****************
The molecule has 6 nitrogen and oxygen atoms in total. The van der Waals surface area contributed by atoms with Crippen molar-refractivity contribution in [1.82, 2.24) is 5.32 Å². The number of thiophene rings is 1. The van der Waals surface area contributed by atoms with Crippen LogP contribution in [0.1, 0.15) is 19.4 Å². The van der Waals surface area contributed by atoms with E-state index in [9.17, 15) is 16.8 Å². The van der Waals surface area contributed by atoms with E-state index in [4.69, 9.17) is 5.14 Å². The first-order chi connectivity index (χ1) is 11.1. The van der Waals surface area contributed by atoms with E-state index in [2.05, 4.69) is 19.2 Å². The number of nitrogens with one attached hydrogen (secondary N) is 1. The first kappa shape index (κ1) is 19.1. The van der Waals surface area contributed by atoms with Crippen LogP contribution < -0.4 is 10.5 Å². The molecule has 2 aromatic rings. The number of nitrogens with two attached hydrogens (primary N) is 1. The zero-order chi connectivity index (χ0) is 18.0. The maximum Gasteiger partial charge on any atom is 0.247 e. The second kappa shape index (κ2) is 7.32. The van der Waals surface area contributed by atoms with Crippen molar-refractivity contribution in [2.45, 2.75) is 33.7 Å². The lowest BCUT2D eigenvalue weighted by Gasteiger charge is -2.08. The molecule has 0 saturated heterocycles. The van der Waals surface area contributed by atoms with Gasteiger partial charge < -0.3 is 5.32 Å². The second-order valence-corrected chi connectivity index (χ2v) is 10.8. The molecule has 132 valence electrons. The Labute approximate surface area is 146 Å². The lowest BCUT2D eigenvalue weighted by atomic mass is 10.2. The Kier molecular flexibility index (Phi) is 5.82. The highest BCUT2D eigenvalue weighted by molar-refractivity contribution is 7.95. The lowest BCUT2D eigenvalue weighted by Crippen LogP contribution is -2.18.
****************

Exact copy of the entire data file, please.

The molecule has 6 nitrogen and oxygen atoms in total. The van der Waals surface area contributed by atoms with Crippen molar-refractivity contribution in [1.82, 2.24) is 5.32 Å². The number of thiophene rings is 1. The van der Waals surface area contributed by atoms with Crippen LogP contribution in [0.1, 0.15) is 19.4 Å². The van der Waals surface area contributed by atoms with E-state index in [9.17, 15) is 16.8 Å². The van der Waals surface area contributed by atoms with E-state index in [4.69, 9.17) is 5.14 Å². The first-order chi connectivity index (χ1) is 11.1. The van der Waals surface area contributed by atoms with E-state index in [2.05, 4.69) is 19.2 Å². The number of nitrogens with one attached hydrogen (secondary N) is 1. The first kappa shape index (κ1) is 19.1. The van der Waals surface area contributed by atoms with Crippen LogP contribution < -0.4 is 10.5 Å². The molecule has 2 aromatic rings. The number of nitrogens with two attached hydrogens (primary N) is 1. The zero-order chi connectivity index (χ0) is 18.0. The maximum Gasteiger partial charge on any atom is 0.247 e. The second kappa shape index (κ2) is 7.32. The van der Waals surface area contributed by atoms with Crippen molar-refractivity contribution in [2.45, 2.75) is 33.7 Å². The lowest BCUT2D eigenvalue weighted by Gasteiger charge is -2.08. The molecule has 0 saturated heterocycles. The van der Waals surface area contributed by atoms with Gasteiger partial charge < -0.3 is 5.32 Å². The second-order valence-corrected chi connectivity index (χ2v) is 10.8. The molecule has 132 valence electrons. The Labute approximate surface area is 146 Å². The lowest BCUT2D eigenvalue weighted by atomic mass is 10.2. The Kier molecular flexibility index (Phi) is 5.82. The highest BCUT2D eigenvalue weighted by molar-refractivity contribution is 7.95. The lowest BCUT2D eigenvalue weighted by Crippen LogP contribution is -2.18.